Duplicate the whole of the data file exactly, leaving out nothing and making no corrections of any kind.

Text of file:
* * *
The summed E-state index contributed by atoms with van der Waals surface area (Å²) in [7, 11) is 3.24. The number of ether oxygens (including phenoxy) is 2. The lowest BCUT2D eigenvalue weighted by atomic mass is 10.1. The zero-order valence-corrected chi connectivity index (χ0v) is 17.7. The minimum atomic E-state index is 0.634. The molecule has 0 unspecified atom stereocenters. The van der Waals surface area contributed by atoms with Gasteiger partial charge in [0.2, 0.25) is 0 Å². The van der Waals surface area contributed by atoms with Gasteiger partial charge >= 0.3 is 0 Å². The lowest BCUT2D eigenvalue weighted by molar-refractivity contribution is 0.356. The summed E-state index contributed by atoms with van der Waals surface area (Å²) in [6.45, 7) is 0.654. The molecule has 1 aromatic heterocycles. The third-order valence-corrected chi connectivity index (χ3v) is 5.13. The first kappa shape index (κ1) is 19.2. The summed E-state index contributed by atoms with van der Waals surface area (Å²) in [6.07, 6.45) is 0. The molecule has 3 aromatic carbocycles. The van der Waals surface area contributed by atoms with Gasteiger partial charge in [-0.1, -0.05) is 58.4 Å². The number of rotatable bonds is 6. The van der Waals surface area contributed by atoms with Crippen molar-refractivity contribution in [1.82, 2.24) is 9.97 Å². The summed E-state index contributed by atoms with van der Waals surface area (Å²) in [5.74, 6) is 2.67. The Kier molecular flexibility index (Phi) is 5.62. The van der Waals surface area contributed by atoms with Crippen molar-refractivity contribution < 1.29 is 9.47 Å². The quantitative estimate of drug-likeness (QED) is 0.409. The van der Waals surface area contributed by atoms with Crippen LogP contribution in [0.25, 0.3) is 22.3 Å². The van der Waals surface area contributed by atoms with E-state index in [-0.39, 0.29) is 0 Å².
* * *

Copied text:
The summed E-state index contributed by atoms with van der Waals surface area (Å²) in [7, 11) is 3.24. The number of ether oxygens (including phenoxy) is 2. The lowest BCUT2D eigenvalue weighted by atomic mass is 10.1. The zero-order valence-corrected chi connectivity index (χ0v) is 17.7. The minimum atomic E-state index is 0.634. The molecule has 0 unspecified atom stereocenters. The van der Waals surface area contributed by atoms with Gasteiger partial charge in [0.2, 0.25) is 0 Å². The van der Waals surface area contributed by atoms with Gasteiger partial charge >= 0.3 is 0 Å². The lowest BCUT2D eigenvalue weighted by molar-refractivity contribution is 0.356. The summed E-state index contributed by atoms with van der Waals surface area (Å²) in [6.45, 7) is 0.654. The molecule has 1 aromatic heterocycles. The third-order valence-corrected chi connectivity index (χ3v) is 5.13. The first kappa shape index (κ1) is 19.2. The summed E-state index contributed by atoms with van der Waals surface area (Å²) in [6.07, 6.45) is 0. The molecule has 3 aromatic carbocycles. The van der Waals surface area contributed by atoms with Gasteiger partial charge in [-0.1, -0.05) is 58.4 Å². The number of rotatable bonds is 6. The van der Waals surface area contributed by atoms with Crippen molar-refractivity contribution in [1.82, 2.24) is 9.97 Å². The summed E-state index contributed by atoms with van der Waals surface area (Å²) in [5.74, 6) is 2.67. The Kier molecular flexibility index (Phi) is 5.62. The van der Waals surface area contributed by atoms with Crippen molar-refractivity contribution < 1.29 is 9.47 Å². The quantitative estimate of drug-likeness (QED) is 0.409. The van der Waals surface area contributed by atoms with Crippen LogP contribution in [0.25, 0.3) is 22.3 Å². The van der Waals surface area contributed by atoms with E-state index in [-0.39, 0.29) is 0 Å².